The care that people receive at the end of their lives has a profound impact not only upon them but also upon their families and carers. At the most difficult of times, their experience will be made worse if they encounter poor communication and planning or inadequate professional expertise. The Health Committee has looked at the state of end of life care since the independent Review of the Liverpool Care Pathway, chaired by Baroness Neuberger, and found great variation in quality and practice across both acute and community settings.
All clinicians and providers who may care for people at the end of life should be aware of the Five Priorities of Care but in light of the variation in practice we also recommend that a senior named person in each NHS Trust is given responsibility for monitoring how end of life care is being delivered within their organisation.
We welcome the focus on end of life care by the Care Quality Commission and recommend that they monitor both acute and community health care providers' move to the new approach in their inspections and as part of their thematic review.
Round-the-clock access to specialist palliative care in acute and community settings would greatly improve the way that people with life-limiting conditions and their families and carers are treated, especially if there were opportunities to share their expertise with other clinicians. Crucially their expertise should be more equitably available to people with a non-cancer diagnosis, older people and those with dementia, for whom early identification and sensitive discussion and documentation of their wishes is also important.
The situation is unlikely to improve unless clinicians feel confident to identify people who may be near the end of life and to start conversations with their patients about their wishes. Too often, however, staff feel that they lack the confidence, skills and training needed to raise end of life issues with patients, let alone understand the mechanisms available to patients and carers under the Mental Capacity Act 2005 which allow people to make their wishes clear. All staff who provide palliative and end of life care to people with life limiting conditions should receive training in advance care planning, including the different models and forms that are available and their legal status.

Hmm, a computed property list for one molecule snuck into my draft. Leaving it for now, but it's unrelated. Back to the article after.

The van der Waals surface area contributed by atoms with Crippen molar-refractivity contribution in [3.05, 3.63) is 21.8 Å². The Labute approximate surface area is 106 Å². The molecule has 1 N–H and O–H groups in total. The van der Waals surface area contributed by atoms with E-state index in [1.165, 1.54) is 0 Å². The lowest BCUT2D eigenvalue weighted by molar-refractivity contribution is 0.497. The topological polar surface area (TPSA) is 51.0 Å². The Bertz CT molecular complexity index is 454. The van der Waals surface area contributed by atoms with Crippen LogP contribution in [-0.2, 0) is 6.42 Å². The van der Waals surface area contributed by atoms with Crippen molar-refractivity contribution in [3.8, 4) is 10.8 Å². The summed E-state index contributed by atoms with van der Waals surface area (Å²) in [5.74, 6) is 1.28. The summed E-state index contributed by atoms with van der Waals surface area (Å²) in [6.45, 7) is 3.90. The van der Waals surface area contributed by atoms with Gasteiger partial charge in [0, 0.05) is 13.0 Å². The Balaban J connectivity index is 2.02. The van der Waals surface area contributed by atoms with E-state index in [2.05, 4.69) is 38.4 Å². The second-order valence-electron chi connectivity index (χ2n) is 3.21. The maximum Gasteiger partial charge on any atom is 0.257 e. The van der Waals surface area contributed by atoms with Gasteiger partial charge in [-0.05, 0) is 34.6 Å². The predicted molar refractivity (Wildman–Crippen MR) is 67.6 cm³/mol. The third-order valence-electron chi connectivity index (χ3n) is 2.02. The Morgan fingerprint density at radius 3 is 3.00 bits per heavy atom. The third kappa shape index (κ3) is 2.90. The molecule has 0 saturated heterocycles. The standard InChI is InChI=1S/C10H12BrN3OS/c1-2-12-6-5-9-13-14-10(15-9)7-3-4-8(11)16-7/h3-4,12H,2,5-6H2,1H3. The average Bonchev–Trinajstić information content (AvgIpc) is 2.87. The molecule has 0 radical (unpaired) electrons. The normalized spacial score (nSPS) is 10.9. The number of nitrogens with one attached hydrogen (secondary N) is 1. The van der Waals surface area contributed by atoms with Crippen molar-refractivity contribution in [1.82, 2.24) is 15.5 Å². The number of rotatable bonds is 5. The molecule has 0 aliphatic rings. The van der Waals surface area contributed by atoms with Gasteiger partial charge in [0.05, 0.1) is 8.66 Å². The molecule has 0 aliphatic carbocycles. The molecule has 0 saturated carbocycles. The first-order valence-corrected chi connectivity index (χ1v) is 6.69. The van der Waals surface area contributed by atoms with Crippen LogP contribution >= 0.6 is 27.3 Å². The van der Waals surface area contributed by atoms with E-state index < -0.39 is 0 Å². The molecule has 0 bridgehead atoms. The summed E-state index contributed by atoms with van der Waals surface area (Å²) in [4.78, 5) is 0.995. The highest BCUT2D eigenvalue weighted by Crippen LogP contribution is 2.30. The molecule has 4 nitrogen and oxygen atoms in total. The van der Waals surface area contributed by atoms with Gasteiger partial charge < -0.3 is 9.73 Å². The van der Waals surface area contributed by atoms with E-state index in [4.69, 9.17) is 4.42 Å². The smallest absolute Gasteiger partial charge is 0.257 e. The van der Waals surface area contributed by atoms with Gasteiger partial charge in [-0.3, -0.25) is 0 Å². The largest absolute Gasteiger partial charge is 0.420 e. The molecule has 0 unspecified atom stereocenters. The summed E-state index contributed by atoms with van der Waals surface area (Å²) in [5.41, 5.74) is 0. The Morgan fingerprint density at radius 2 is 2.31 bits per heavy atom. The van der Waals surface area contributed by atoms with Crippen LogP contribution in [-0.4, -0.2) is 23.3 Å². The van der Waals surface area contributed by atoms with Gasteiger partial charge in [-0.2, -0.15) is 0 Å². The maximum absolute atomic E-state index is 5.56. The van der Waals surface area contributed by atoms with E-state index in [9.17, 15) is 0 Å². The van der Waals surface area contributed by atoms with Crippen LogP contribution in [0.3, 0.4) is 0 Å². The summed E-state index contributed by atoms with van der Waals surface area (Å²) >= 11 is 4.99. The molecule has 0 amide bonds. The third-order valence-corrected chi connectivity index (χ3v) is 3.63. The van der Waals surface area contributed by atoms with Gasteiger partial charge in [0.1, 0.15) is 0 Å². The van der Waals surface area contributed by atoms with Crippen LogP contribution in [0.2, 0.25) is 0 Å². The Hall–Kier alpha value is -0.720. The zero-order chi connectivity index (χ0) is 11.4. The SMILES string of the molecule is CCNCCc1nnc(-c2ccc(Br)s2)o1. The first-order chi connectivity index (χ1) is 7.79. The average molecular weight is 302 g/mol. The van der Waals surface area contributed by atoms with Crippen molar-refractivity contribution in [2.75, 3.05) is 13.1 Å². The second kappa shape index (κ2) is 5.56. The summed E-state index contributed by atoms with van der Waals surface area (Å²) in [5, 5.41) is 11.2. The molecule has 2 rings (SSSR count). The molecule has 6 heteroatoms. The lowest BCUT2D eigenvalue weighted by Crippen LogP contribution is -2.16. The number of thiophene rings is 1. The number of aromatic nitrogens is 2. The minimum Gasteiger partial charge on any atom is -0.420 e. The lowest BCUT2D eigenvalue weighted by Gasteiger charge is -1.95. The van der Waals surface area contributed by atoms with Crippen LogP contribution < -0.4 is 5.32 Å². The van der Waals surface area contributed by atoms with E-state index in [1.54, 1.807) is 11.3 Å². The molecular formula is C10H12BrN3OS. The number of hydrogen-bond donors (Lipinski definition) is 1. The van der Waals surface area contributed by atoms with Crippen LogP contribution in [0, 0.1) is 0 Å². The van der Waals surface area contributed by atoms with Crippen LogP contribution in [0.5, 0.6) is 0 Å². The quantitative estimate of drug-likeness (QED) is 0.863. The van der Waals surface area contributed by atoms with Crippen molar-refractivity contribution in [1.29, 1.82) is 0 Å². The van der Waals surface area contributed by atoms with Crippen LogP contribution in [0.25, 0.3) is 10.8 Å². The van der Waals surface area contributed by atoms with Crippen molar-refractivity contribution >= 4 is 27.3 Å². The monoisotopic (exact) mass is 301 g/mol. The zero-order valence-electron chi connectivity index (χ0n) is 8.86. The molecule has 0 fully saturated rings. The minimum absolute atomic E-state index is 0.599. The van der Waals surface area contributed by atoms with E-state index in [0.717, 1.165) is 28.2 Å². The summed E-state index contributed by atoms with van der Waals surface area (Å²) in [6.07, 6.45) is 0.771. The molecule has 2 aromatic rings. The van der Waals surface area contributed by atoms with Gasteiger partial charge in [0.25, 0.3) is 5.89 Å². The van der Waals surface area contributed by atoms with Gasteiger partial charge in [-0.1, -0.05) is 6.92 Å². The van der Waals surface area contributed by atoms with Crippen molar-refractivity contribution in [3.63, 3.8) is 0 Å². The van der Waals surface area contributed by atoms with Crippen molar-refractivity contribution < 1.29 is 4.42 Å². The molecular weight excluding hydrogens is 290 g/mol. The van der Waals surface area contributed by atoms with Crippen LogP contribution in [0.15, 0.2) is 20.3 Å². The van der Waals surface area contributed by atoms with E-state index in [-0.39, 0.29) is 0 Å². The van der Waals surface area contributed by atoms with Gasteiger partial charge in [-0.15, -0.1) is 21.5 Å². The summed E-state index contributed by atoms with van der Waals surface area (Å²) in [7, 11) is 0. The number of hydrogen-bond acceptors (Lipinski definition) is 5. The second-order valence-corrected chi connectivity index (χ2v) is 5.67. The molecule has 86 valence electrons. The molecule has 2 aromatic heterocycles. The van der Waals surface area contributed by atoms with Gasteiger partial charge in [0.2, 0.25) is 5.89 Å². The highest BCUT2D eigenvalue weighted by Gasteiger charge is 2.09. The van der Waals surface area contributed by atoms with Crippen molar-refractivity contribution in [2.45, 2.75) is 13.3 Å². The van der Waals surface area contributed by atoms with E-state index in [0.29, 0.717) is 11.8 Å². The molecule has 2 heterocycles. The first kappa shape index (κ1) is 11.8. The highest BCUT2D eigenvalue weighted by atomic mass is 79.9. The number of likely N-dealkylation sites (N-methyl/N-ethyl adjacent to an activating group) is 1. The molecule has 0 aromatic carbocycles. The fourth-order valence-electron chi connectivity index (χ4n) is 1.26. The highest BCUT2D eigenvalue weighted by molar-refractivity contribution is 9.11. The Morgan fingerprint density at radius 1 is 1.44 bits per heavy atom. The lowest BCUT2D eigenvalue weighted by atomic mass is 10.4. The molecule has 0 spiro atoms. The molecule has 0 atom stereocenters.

The use of Electronic Care Planning makes it easier to document and share people's wishes and care records between providers and also reduces the risk of an unwanted admission to hospital or failure to act on advance decisions to refuse treatment.
Most people who express a preference, would like to die at home but that is also made more difficult by the shortfall in community nurses and specialist outreach palliative care.
We strongly recommend that the Government provide free social care at the end of life to ensure that no one dies in hospital for want of a social care package of support.
Sustainable, long term funding for the hospice sector also needs to be addressed as part of the Government's response to the Palliative Care Funding Review as does full recognition of the importance of the voluntary sector.
Bereavement support for families should also be included as part of end of life care but availability is currently fragmented and inconsistent around the country. Family members and carers are too often left inadequately supported yet could be helped if there were greater awareness amongst health and social care staff of the impact of bereavement, as well as universal access to bereavement services.
We recommend further research into measuring the quality of end of life care and the priorities that matter most to people with terminal illnesses, their families and carers.
As is so often the case, we feel these important issues will not be addressed without clearly identified leadership to ensure that end of life care is prioritised and embedded in all future planning of services, based on the Five Priorities of Care, and delivered nationally to all those who could benefit.